WASHINGTON — China’s nuclear arsenal is growing faster than expected, according to the latest unclassified Pentagon assessment, with a senior U.S. defense official warning the Chinese military is “on track to exceed previous projections.”
The U.S. Defense Department’s annual China Military Power Report, released Thursday, estimates the Chinese military had more than 500 operational nuclear warheads in its arsenal as of May and will have more than 1,000 warheads by 2030.
Last year’s report, issued in late November, estimated China had more than 400 warheads and was likely to have about 1,500 warheads in its nuclear stockpile by 2035.
U.S. officials said the new estimates are in line with their previous assessments while adding it is concerning that Beijing appears to have quickened the development of its nuclear arsenal.
“They’re expanding and investing in their land-, sea- and air-based nuclear delivery platforms, as well as the infrastructure that’s required to support this major expansion of their nuclear forces,” said a senior U.S. defense official who briefed reporters on the contents of the report on the condition of anonymity, under ground rules set by the Pentagon.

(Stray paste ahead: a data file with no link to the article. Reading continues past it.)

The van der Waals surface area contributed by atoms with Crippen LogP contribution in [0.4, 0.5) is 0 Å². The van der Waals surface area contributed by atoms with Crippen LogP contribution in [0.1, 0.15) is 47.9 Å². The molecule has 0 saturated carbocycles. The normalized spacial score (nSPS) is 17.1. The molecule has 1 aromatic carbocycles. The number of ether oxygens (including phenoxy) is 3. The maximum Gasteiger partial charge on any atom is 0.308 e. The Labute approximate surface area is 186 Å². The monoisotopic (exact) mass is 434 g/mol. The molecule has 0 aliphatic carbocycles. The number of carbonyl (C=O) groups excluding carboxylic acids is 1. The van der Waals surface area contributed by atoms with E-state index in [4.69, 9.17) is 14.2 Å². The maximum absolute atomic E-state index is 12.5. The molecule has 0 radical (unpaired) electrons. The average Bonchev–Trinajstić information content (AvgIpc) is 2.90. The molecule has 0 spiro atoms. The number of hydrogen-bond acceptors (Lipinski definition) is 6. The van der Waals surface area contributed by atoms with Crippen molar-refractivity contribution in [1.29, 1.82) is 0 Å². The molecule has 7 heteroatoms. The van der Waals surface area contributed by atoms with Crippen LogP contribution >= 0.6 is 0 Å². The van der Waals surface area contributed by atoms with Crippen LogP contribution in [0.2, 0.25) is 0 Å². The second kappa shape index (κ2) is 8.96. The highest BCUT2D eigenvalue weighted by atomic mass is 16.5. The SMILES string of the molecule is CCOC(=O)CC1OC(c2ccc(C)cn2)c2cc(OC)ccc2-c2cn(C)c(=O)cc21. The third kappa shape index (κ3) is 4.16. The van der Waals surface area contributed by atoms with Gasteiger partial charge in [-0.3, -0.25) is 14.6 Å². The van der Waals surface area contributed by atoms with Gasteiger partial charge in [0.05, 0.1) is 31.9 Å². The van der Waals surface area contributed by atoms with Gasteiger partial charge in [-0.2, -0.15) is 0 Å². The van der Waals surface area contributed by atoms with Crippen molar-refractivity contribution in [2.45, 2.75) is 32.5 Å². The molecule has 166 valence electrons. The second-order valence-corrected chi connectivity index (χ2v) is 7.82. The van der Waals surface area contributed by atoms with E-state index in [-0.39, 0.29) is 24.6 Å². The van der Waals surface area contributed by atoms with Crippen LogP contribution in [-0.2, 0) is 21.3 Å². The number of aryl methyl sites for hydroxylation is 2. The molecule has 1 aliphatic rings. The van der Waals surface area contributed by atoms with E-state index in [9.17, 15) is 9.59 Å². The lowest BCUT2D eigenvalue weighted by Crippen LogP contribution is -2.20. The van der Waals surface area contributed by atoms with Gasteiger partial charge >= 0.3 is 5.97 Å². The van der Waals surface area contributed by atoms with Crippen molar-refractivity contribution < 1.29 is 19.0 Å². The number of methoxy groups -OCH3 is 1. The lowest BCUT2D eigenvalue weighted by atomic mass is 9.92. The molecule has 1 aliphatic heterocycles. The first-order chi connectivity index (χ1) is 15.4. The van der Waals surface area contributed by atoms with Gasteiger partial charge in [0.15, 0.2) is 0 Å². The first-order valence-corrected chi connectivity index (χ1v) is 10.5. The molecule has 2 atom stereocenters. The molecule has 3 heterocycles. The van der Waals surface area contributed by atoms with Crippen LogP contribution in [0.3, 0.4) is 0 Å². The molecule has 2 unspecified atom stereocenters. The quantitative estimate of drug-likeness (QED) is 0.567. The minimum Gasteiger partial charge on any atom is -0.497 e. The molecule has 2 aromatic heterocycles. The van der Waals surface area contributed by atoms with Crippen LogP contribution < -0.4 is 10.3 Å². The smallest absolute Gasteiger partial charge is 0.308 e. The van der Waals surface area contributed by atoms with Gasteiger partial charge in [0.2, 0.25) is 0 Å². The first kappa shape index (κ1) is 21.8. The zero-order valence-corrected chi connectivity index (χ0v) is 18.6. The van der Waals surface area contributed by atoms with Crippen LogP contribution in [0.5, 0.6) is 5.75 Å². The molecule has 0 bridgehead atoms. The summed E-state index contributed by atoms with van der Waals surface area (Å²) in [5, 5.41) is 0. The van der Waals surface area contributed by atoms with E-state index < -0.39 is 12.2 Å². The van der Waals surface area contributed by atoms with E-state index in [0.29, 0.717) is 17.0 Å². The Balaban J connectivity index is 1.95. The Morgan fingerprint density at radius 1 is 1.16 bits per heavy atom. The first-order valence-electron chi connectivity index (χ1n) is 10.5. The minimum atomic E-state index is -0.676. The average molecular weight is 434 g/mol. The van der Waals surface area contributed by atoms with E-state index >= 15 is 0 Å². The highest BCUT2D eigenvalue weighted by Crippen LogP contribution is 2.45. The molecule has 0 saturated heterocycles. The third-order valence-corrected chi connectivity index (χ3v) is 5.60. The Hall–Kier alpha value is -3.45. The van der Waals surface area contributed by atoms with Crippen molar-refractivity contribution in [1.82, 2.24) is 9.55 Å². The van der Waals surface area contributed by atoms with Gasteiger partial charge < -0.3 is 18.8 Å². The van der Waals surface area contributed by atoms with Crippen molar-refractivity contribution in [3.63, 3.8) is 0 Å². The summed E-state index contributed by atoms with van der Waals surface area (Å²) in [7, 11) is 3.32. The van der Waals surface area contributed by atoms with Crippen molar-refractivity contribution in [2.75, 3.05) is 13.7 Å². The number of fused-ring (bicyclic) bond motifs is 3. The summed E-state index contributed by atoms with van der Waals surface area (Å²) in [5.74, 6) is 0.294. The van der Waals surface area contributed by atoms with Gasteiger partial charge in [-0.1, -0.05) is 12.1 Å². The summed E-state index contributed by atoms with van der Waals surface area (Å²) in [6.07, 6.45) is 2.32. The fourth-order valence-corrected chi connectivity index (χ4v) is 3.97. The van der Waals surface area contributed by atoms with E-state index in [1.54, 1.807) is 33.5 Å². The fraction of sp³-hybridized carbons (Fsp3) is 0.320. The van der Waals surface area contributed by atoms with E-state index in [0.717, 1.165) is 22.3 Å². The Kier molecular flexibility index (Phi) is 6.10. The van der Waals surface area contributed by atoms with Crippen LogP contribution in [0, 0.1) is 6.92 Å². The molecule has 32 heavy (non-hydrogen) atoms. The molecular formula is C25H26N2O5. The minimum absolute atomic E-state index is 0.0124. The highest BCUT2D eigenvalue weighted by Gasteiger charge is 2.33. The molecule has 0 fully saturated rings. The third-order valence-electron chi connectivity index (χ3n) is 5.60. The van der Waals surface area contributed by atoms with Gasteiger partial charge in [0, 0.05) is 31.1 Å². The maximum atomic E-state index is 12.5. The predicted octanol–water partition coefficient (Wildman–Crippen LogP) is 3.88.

“We’re not trying to suggest a very large departure from where they looked to be headed in last year’s report, but we are suggesting that they’re on track to exceed those previous projections,” the official said.
“Certainly, it raises questions about what is their long-term intent here, and I think it reinforces the importance of pursuing some practical measures to try to reduce nuclear risks,” the official said.
US vs China’s nuclear infrastructure
The United States, by treaty, maintains 1,550 active warheads, but it is an aging arsenal with an aging infrastructure. Some of the U.S. warheads are 50 years old.
To keep up, the Pentagon plans to spend $750 billion over the next decade to update and replace almost every component of the U.S. arsenal.
The report warns new hypersonic weapons could soon replace some of Beijing’s older, short-range ballistic missiles, with their sights set on foreign military bases and fleets in the Western Pacific.